How to Link to Individual Facebook Posts / Updates

How to Link to Individual Facebook Posts and Updates

Wall posts or status updates or whatever you want to call them, have you ever wanted to link to individual facebook posts, but couldn’t figure out how? Well, neither could I until I stumbled upon one today.  There may have been some easy solution to this for years (* see below), but I didn’t know it and couldn’t find it in a Google search.  So if you have known how to do this since 2006 and there’s a super easy solution, well…good for you.  Maybe next time you can do a blog post about it so I can find it in Google or bing.

For the rest of us, read on to learn how you can do it fast and free.

How to Link to Individual Facebook Wall Posts

* Update 2: There’s an even easier way to do this than the ones listed below.  While viewing your or someone else’s wall or news feed, simply click on the time / date since posting.  This is the gray text that reads something like “2 minutes ago” or “Monday at 4:33pm.”  It’s the same solution as pulling up the url for an individual tweet, as described below.  The other solutions listed here will still work, though, if you’re into putting out more effort than necessary.

So far as I know, there’s not currently a way to do this from simply being on facebook.  So, the first thing you need to do is to get into hootsuite.  You can probably do this with other third party applications, but I’ve only tried it in hootsuite, so that’s what we’re going to discuss.

If you’re not familiar with hootsuite and you manage multiple social media profiles for the same organization or even for yourself, you should check them out.  Among other uses, you can update multiple profiles simultaneously and schedule tweets / updates in advance.  If you’ve been doing this manually, I require you to go check them out now.  C’mon, go.  The rest of us will wait until you’re finished.  We’ll just check out some art or something.

Back?  Great.

Once you’re in hootsuite, you’ll see a blue line directly underneath the person / page name, but above the actual status update, for each update in the individual stream that shows how many comments and links for each update, such as this:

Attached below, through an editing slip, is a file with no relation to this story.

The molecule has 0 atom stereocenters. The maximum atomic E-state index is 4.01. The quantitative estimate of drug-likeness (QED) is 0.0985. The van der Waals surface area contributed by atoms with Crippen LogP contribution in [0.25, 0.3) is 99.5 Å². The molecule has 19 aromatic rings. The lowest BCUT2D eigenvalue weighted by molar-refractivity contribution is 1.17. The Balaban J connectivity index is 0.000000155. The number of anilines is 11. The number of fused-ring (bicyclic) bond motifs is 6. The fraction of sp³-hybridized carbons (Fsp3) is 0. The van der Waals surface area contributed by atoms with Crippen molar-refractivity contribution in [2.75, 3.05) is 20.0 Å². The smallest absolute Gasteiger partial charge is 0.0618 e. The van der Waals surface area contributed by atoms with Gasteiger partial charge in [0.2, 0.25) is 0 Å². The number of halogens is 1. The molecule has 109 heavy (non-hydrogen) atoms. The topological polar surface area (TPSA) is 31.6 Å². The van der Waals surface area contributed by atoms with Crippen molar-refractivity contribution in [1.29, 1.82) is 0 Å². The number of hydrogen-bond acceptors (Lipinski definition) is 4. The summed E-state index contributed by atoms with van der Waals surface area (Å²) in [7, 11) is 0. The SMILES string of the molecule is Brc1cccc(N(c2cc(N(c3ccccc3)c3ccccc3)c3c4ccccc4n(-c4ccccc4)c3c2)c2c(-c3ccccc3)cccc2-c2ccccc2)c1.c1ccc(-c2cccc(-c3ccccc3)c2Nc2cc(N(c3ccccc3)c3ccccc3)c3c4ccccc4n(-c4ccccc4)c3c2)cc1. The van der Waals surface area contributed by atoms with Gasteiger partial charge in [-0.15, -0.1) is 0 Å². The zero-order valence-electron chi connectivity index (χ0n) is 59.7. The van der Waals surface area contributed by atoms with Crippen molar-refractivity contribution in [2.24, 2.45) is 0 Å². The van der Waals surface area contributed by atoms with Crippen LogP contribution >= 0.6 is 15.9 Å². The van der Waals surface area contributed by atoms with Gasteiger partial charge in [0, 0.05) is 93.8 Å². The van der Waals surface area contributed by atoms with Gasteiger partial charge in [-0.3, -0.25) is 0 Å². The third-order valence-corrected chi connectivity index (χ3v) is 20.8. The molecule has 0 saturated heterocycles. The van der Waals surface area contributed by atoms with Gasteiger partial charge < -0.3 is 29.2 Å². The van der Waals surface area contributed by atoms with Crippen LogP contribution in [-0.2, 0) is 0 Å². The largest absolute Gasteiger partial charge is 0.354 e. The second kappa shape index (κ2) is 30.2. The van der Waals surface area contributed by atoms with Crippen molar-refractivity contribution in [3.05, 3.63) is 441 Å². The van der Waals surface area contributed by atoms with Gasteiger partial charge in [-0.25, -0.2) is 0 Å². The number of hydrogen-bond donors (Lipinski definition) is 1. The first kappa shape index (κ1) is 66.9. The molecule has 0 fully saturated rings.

When you click on “likes,” it will pull up the status update in its own page, with its own url.  This works for both facbook pages and profiles.  Since facebook is now asking Google not to index their pages, I’m not sure deep linking to these individual comments will help you from an SEO perspective (at least with Google) as deep linking would with your own Web site.

However, it does offer you some nice usability options as there are times you may want someone to see just a particular post and its comment chain (especially older ones), without having to point them just to your facebook page or take a screenshot.

The url structure is pretty basic; if you have a vanity url, it will be facebook.com, followed by the following directories or page names:

  • page / profile name
  • “posts”
  • some long number

If you do not have a vanity url, it will be “facebook.com/permalink.php?” followed by the “story_fbid” and “id” variables and some numbers assigned to each.

I guess we can sort of cross #5 off our facebook wish list now.

Update 1: Should have mentioned this before, but obviously this is even simpler if you receive comments on your post and have standard settings that will notify you via email of comments, when you’re tagged, etc.  When you click on the email to see the comment chain, it will take you to an individual page, with one of the two url structures as written above.

How to Link to Individual Twitter Updates

Since you’ve made it this far, let’s make sure you know how to do the same thing in twitter.

Linking to individual twitter posts / updates is actually simpler, although they don’t tell you how to do it.  Simply click on the time since the update that appears directly underneath the update in a smaller, gray font.  The part that says whatever the time lapse has been (e.g. “2 minutes ago) or the date of the post if it’s been longer than 24 hours.

That will bring the status up in its own page.  See an example here.

The url format for those that care is their domain (twitter.com), then the following – all directories, except the last bullet point:

  • That #! thing
  • User
  • “status”
  • Some super long number

 

Justin Seibert

About The Author

Justin Seibert is the President of Direct Online Marketing. Justin holds a Bachelor of Arts from Vanderbilt University. He contributes a wide range of online business-oriented topics, including the subject of exporting. His contributions can be found on publications such as the Pittsburgh Business Times, Advertising Age, SES Magazine, and La Voz del interior. Justin and his family enjoy learning about new cultures during their travels.

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